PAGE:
The solar panel installation at our hotel can be seen at the center right of the image, and utilizes the sunlight as a source of energy to heat running water. The temperature of the working fluid can rise up to 80°C. Thanks to our Pontos, cooling, and boiler systems, the running water is then cooled to 55°C by the end of the whole process.
In the summer season, there is no need to activate the Pontos or boiler systems, as the solar panels absorb enough sun energy (up to 240 kW) to warm up the running water.
More information on the Mosaic House Pontos system may be read in another post:
Hotel Grey Water System with Heat Recuperation
We use a set of thermosiphons to heat water for the camp. The water supply travels through the system, being heated by the energy transferred from the sun to a solar collector. Even in cold areas, solar energy may be harnessed and utilized toward a variety of applications, such as this one.
These washcloths are suitable for several uses, biodegradable, compostable, and made from 100% botanic fibers. In their compressed form, they can fit in the palm of your hand. However, when used with water, they expand to full-sized washcloths.
Our camp is thoughtfully designed to take full advantage of available natural light, within our domes. Not only does this serve to save on indoor lighting, it provides for a magnificent outlook on our extraordinary surroundings.
Our septic system is a composting system whereby the water flows into a septic tank, and then to soak a field. These fields are contained in large block vats, lined with several feet of PVC pipe, then covered with earth and banana trees. The banana roots form a dense mat which then absorbs the water and nutrients from the vat, creating a closed system of bio and phyto (plant) remediation (restoring balance). As a result, our land and river are waste free.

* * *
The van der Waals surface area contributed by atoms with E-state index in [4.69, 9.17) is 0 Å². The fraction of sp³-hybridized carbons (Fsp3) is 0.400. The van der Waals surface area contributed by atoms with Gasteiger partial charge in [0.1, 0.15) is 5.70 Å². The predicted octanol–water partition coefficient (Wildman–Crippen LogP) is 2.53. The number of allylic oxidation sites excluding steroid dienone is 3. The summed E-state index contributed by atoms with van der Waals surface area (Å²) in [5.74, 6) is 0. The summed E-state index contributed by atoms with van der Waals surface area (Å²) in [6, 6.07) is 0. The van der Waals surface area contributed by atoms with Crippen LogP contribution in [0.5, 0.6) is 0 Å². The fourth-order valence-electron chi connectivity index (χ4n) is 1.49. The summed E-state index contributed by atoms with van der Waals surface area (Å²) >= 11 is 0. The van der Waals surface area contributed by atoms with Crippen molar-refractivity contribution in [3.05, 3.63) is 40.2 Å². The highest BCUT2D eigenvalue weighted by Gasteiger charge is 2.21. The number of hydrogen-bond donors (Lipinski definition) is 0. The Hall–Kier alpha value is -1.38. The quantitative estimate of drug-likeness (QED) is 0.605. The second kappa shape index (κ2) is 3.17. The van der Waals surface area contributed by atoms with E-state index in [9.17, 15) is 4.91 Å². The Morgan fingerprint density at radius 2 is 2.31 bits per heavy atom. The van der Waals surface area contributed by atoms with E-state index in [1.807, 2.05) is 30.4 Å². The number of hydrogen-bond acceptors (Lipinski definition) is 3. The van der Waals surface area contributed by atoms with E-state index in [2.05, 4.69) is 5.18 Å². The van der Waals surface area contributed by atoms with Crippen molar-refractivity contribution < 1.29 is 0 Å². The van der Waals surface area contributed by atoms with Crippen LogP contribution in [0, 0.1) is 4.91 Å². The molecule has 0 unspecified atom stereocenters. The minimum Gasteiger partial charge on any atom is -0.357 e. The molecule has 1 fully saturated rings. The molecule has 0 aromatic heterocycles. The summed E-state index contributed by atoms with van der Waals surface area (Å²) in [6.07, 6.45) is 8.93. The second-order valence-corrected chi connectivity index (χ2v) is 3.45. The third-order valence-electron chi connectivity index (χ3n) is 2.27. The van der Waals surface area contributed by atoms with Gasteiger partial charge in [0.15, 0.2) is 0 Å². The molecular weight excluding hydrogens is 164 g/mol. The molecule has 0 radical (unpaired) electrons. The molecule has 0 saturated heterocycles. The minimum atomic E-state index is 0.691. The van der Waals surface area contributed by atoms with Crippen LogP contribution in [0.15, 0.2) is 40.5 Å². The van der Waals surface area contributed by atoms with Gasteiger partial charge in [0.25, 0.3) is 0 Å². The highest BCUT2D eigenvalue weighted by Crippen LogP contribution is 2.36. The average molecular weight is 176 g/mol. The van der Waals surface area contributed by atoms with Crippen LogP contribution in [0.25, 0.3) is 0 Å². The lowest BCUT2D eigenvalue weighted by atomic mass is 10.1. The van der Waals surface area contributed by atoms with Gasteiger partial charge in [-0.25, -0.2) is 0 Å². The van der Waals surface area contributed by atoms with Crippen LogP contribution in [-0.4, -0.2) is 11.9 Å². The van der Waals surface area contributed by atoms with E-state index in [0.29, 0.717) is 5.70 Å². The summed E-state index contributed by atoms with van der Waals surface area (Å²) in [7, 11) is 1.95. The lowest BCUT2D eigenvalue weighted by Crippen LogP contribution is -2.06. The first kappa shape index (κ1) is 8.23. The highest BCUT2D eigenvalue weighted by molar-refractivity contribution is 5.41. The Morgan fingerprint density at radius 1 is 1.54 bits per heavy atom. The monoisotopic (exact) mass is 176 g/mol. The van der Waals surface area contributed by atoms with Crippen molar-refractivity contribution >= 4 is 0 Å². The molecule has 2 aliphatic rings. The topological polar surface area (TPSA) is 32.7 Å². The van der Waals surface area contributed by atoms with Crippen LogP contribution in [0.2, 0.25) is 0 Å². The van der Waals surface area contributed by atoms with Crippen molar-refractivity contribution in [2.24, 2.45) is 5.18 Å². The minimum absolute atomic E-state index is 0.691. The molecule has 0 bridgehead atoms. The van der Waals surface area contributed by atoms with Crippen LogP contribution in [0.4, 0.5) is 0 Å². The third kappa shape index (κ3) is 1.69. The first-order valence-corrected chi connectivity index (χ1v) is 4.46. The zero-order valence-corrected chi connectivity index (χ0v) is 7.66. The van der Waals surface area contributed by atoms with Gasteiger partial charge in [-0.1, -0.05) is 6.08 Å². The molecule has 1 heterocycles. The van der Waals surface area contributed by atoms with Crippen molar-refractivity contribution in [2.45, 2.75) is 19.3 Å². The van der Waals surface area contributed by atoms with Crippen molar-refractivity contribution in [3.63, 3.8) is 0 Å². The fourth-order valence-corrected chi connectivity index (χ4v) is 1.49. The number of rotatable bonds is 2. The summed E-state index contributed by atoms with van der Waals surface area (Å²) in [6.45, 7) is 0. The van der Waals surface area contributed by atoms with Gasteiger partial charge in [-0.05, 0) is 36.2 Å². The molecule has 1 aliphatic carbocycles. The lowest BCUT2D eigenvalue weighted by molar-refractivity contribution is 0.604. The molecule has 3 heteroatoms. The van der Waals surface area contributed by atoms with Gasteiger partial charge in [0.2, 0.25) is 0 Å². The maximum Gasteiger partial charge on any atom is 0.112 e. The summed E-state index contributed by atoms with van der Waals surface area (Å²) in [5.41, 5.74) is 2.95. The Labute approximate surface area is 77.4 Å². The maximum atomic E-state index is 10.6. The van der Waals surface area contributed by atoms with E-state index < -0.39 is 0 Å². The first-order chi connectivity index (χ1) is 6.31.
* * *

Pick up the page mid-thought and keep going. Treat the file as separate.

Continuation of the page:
We gather and crush glass bottles into the size and shapes of sand and gravel, in order to utilize the pieces as an aggregate in cement for paving the resort and other construction purposes. Not only does this serve to recycle materials and save on resources, the glass pieces offer a hint of shine to the concrete.
Based on the reuse of materials, we use and develop various art techniques in our workshop. Currently much of the creation is focused on mosaics, diverse products of molten glass, and natural fibers. The products coming from the atelier are displayed for sale in our store of sustainable products, and are also used in the decoration and functional parts of the inn, making each environment unique and full of personality.
A new space has also been creatively built with recycled and reused materials that combines mosaics, bottle walls, and demolition pieces integrated into the rustic and cozy ambiance. The mosaic is an organic part of the El Nagual Reserve, practiced as a strategy of recycling in the construction. Today it is possible to find several mosaics in all corners of our facilities, in the same way a great variety of products are made with equally diverse techniques.
Our ecovillage utilizes a biodigester as an excellent solution for sewage treatment. Biodigesters offer the ability to transform waste into usable energy, in the form of methane, and leftover product for fertilizer. Our biosystem consists of a biodigester (left), compensation box (middle), biofilters (right), lake of macrophytes (algae), and root zone (far right). It can be built with relatively low cost and ease, and does not require sophisticated materials or advanced construction knowledge to build.